This is a term used to describe distortion of a part after removal of forces applied during the manufacturing process.

Least Material Condition (LMC):

This implies that condition of a part feature of size wherein it contains the least amount of material, examples, largest hole size, and smallest shaft size. This is also the opposite to Maximum Material Condition.

Independency Symbol:

This is applied to the size dimension in order to invoke the principle of independency to regular features of size and override Rule #1.

Maximum Material Condition (MMC):

This is a condition of a part feature wherein it contains the maximum amount of material within the stated size limits. That is; minimum hole size and maximum shaft size.

Moveable Datum Targets:

This symbol may be used to indicate movement of the datum target datum feature simulator.

Number of Places:

The ‘X’ is used along with a value to indicate the number of times a dimension or feature is repeated on the drawing.

Parallelism:

This is the condition of a surface, line, or axis, which is equidistant at all points from a datum plane or axis.

Parting Lines:

These are depicted on forging/moulded/casting part drawings as a phantom extending beyond the part in applicable views, with the parting line symbol added.

Position Tolerance:

This defines a zone within which the axis or centre plane of a feature is permitted to vary from true position.

Profile of a Line:

This is the condition permitting a uniform amount of profile variation, either unilaterally or bilaterally, along a line element of a feature.

Profile of a Surface:

This is the condition permitting a uniform amount of profile variation, either unilaterally or bilaterally on a surface.

Projected Tolerance Zone:

This applies to a hole in which a pin, stud, or screw etc is to be inserted. It controls the perpendicularity of the hole to the extent of the projection from the hole and as it relates to the mating part clearance. This tolerance zone extends above the surface of the part to the functional length of the pin, stud, or screw relative to its assembly with the mating part.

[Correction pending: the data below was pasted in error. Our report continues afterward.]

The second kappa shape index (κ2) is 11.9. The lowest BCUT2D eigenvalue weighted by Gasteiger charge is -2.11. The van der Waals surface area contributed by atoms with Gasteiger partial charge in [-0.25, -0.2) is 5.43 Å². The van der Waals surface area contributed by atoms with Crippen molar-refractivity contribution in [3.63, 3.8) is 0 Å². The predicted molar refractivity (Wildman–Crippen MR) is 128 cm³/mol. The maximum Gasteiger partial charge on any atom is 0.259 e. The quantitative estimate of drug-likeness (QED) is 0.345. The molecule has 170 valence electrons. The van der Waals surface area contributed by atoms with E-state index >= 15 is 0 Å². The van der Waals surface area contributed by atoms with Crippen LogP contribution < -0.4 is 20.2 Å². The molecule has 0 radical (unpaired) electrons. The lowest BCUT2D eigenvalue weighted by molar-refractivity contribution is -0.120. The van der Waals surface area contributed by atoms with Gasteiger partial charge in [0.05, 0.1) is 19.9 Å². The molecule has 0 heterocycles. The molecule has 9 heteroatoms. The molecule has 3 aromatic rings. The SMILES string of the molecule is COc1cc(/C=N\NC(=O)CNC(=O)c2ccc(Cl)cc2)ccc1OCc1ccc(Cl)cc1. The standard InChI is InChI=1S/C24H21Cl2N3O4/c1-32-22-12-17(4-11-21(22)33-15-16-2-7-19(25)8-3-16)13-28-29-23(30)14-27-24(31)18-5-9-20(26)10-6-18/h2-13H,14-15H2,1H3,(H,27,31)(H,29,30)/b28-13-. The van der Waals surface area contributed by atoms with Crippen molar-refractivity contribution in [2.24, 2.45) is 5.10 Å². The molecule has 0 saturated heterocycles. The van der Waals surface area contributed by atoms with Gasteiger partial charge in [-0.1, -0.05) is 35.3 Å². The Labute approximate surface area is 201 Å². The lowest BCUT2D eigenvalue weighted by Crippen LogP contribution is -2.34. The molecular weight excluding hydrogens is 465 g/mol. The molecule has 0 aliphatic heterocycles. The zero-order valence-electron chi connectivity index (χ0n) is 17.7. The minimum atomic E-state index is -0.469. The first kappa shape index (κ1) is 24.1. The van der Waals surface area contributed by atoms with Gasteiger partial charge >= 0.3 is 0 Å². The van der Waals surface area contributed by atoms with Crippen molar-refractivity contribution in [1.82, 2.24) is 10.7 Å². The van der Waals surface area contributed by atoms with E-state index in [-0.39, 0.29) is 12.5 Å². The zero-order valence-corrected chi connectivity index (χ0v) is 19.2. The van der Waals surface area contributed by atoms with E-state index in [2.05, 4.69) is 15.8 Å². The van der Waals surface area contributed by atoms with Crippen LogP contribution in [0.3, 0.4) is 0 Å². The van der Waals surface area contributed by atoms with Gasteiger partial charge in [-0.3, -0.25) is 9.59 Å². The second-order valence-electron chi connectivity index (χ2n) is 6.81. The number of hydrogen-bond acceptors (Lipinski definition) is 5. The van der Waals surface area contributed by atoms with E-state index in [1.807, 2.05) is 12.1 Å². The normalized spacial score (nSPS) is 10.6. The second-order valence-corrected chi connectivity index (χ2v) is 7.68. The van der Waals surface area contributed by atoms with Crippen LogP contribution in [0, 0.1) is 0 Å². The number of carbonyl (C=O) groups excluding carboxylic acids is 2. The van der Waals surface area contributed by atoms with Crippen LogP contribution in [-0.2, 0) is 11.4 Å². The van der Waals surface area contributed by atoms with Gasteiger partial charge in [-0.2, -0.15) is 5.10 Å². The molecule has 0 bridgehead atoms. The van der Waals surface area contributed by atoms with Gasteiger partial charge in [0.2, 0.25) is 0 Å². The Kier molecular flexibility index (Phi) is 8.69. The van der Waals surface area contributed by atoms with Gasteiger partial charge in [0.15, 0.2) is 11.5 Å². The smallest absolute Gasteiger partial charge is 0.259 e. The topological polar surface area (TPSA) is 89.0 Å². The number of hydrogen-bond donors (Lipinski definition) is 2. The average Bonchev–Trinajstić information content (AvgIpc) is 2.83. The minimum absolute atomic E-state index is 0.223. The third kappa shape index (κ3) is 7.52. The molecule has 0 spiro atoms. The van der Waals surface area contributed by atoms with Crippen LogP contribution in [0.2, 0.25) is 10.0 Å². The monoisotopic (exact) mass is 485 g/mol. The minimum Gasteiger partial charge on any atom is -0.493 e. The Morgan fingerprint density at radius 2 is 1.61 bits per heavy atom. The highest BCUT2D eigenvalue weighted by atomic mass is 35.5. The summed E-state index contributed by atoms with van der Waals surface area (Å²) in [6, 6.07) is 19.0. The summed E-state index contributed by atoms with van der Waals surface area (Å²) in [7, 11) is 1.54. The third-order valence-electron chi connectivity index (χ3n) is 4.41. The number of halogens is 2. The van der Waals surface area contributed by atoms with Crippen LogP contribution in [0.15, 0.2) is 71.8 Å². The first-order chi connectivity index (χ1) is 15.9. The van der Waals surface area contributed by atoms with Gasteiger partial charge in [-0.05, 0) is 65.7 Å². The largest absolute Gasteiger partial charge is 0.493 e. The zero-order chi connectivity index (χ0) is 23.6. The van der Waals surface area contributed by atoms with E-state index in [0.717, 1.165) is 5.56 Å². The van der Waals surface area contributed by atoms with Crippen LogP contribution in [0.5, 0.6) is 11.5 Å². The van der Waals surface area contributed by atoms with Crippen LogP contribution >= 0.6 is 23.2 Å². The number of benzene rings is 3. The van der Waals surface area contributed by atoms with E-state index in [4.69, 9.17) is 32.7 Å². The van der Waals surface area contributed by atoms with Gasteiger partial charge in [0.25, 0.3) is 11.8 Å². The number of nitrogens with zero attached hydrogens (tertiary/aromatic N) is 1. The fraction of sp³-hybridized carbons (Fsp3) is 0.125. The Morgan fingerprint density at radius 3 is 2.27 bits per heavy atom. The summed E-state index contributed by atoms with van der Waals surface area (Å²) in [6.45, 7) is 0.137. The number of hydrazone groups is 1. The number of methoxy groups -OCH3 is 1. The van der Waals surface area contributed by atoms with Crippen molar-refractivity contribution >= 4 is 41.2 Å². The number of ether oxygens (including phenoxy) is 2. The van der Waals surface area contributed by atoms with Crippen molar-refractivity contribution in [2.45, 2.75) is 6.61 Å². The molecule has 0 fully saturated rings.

Radius:

This creates a zone defined by two arcs (min and max radii). The part surface must lie within this zone.

Reference Dimension:

A dimension usually without a tolerance which is used for informational purposes only. It does not govern production or inspection operations.

Regardless of Feature Size (RFS):

The condition where the tolerance of form, runout, or location must be met irrespective of where the feature lies within its size tolerance.

Roundness:

This describes the condition on a surface of revolution (cone, cylinder, or sphere) where all points of the surface intersected by any plane.

Runout:

This is the composite deviation from the desired form of a part surface of revolution through a full rotation of the part on the datum axis.

Slope:

This symbol is used to indicate slope for flat tapers. This symbol is always shown with the vertical leg to the left.

Spherical Diameter:

This shall precede the tolerance value where the specified tolerance value represents spherical zone. Also, a positional tolerance may be used to control the location of a spherical feature relative to other features of a part.

Spherical Radius:

This precedes the value of a dimension or tolerance.

Square:

This symbol is used to indicate that a single dimension applies to a square shape. The symbol precedes the dimension with no space in between.

Statistical Tolerance:

This is the assigning of tolerances to related components of an assembly based on sound statistics. By applying statistical tolerancing, tolerances of individual components may be increased or clearances between mating parts may be reduced.

Straightness:

A condition where an element of a surface or an axis is a straight line.

Symmetry:

This is the condition in which a feature (or features) is symmetrically disposed about the centre plane of a datum feature.

Tangent Plane:

This indicates that a tangent plane is shown. The symbol is placed in the feature control frame following the stated tolerance.

Target Point:

This indicates where the datum target point is dimensionally located on the direct view of the surface.

Total Runout: